Tetrapod footprints dating back 397 million years have been discovered in the Świętokrzyskie mountains in southern Poland in what was, at the time they were made, a seashore. All previous fossil evidence for these earliest known four-limbed vertebrates has been found in river deltas and lakes.A bit later:
"Our discovery suggests that the current scientific consensus is mistaken not only about when the first tetrapods evolved, but also about where they evolved," says Grzegorz Niedźwiedzki of the Department of Palaeobiology and Evolution at the University of Warsaw in Poland, who discovered the footprints in 2002 in an old quarry near the town of Kielce.
"It was assumed that tetrapods evolved in river deltas and lakes, partly because all previous fossil evidence has been found in these environments," says Jenny Clack, curator of vertebrate palaeontology at the University Museum of Zoology in Cambridge, UK. "This research suggests that the first tetrapods that crawled onto land were, in fact, living in shallow seas."The link to the Nature article appears to be free (for the moment). The article authors write:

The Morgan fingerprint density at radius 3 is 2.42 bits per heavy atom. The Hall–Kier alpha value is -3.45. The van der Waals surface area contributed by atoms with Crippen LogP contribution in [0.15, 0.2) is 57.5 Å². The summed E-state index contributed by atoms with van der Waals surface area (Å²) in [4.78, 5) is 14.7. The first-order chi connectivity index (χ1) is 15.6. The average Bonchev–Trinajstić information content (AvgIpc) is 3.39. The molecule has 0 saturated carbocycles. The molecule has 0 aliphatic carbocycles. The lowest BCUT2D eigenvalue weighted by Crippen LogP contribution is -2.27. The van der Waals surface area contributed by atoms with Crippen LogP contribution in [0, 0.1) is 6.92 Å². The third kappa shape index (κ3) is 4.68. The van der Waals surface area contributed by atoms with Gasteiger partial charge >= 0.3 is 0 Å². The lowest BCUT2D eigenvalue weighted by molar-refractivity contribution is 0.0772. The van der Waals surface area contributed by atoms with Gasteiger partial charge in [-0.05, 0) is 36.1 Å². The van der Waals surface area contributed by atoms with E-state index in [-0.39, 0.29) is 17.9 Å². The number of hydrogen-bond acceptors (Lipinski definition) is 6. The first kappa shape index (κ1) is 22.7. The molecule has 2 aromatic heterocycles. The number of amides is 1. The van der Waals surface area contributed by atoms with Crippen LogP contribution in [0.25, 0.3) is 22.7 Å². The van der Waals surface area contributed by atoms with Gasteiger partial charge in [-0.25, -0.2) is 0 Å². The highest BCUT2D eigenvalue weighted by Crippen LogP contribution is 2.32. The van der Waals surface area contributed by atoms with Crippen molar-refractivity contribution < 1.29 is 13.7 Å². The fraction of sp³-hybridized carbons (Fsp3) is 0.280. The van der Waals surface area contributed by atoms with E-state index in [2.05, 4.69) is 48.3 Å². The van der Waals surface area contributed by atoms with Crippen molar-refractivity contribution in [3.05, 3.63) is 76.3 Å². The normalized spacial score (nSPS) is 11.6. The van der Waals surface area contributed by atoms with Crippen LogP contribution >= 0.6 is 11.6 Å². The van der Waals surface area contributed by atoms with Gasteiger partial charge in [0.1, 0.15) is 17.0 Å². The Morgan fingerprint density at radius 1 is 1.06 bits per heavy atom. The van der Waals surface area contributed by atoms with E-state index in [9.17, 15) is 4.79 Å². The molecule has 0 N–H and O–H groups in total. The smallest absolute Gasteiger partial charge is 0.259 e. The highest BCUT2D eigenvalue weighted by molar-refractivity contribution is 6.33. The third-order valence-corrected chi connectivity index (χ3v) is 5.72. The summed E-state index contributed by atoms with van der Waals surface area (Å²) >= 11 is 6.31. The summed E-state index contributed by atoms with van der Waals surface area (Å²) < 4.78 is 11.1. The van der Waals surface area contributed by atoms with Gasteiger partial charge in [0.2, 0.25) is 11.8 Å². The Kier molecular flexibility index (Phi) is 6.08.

Until now, the replacement of elpistostegids [animals like Tiktaalik and Panderichthys] by tetrapods in the body-fossil record during the mid–late Frasnian has appeared to reflect an evolutionary event, with the elpistostegids as a short-lived ‘transitional grade’ between fish and tetrapod morphotypes (Fig. 5a). In fact, tetrapods and elpistostegids coexisted for at least 10 million years (Fig. 5b). This implies that the elpistostegid morphology was not a brief transitional stage, but a stable adaptive position in its own right. It is reminiscent of the lengthy coexistence of non-volant but feathered and ‘winged’ theropod dinosaurs with volant stem-group birds during the Mesozoic.One of the most exciting areas in palaeontology right now is the origin of the tetrapods. As with most scientific discoveries, this will answer a bunch of questions and pose even more.
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